KUALA LUMPUR - Umno made clear its intentions to reclaim its dominance of Malaysian politics as it kicked off its annual national congress Saturday (March 27), stating it must triumph at the next election after a year of bowing to Prime Minister Muhyiddin Yassin.
Deputy president Mohamad Hasan opened the youth, women's and young women's wing meeting by accusing critics of politicising Malay Muslim unity to pressure Malaysia's largest party into remaining in an unbeneficial pact with the ruling Perikatan Nasional (PN) coalition.
Detractors, some from within Umno, have decried the move as breaking up the sought-after "Perpaduan Ummah (Unity of the Faith)" as the existing ruling pact involves all three main Malay Muslim parties including Parti Islam SeMalaysia (PAS).
The retort comes just weeks after Umno president Zahid Hamidi told Tan Sri Muhyiddin the party would withdraw from government once Parliament is dissolved and not cooperate with the premier's Parti Pribumi Bersatu Malaysia at the next election.
Datuk Seri Mohamad Hasan called for fresh polls - expected soon after the coronavirus-induced state of emergency is lifted by August - a "must win" so Umno can regain leadership of the country.
"Although Umno is part of the PN government, its role is isolated and not dominant. We bow more than rise as the core," the former Negri Sembilan chief minister said of the party which supplies the most MPs to Mr Muhyiddin's administration.
He told a press conference after his speech that “there’s no two ways about” Umno reclaiming the premiership it lost three years ago.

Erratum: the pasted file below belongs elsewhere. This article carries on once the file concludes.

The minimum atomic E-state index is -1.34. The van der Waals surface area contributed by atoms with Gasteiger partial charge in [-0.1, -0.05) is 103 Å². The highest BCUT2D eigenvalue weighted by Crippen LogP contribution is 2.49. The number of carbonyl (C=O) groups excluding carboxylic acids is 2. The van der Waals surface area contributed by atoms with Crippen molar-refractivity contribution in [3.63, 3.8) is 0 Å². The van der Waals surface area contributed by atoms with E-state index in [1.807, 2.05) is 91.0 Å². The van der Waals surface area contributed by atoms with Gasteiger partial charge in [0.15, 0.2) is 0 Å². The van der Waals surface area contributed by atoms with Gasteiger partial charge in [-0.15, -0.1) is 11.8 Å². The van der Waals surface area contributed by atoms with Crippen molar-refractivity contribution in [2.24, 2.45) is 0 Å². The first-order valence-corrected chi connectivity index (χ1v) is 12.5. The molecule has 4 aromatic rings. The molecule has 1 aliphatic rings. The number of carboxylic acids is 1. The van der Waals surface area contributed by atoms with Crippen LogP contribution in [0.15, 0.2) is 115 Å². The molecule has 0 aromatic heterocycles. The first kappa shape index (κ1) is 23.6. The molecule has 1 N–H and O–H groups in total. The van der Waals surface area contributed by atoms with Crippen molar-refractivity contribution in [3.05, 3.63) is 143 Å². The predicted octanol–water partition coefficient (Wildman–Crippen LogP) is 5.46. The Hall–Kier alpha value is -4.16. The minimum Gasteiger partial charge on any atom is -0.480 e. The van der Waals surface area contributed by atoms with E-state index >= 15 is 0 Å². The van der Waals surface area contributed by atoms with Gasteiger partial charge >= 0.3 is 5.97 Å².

"There's no use winning without leading the country (ourselves)," he said.
However, he shied away from naming the party’s PM candidate. President Zahid as well as a clutch of top leaders are currently facing hundreds of graft charges.
Datuk Seri Mohamad dismissed claims that Muslims were split, as cooperation with former nemesis PAS resulted in a string of by-election victories since Umno shockingly lost its six-decade grip on power at the 2018 general election.
"Let us not regard Muslim unity merely Malay parties being in the same political pact. The call for unity must be read in a larger context, beyond political ideology, the pursuit of power and social status," he said, pointing out that Umno and PAS only have about four million members, when dozens of millions of Malays remain partyless.
The Rantau assemblyman also poured scorn on "leaders of a splinter Malay party" - a thinly veiled reference to the four-year-old Bersatu - "who have no record of uniting Malays and Malaysians".
"In reality, they are anti-Malay unity. They have never championed any unity efforts. Only when their survival and the relevance of their party is under threat, then they rush to talk about unity. We will not prostitute (Malay unity) for narrow political goals," he said.
The well-received speech came ahead of an expected resolution at Sunday's main general assembly to formally endorse the decision to part ways with Bersatu once polls are called.
In his policy speech, youth chief Asyraf Wajdi Dusuki attacked "the party that was formed to replace us" for "forming new alliances to sideline us".
"They talk about integrity but they are treacherous. The talk about unity but they sow division," he said.
Still, some Umno leaders questioned the haste in cutting ties with Bersatu.
"The decision not to work with other parties is only for the election. Why discuss something far off as if it is happening tomorrow? Our focus should be on cooperation because we are in the existing PN government," Perlis Umno chief Shahidan Kassim told reporters.
Mr Mohamad did leave the door open to "strategic" considerations "based on value and terms that benefit Umno... which is ever ready to discuss and explore avenues to solve the national political crisis".
"Any party that wants to cooperate with us, must be certain of Umno's capability to be the core driver, not the second stringer, to be collected to fill up quotas or seats," he said.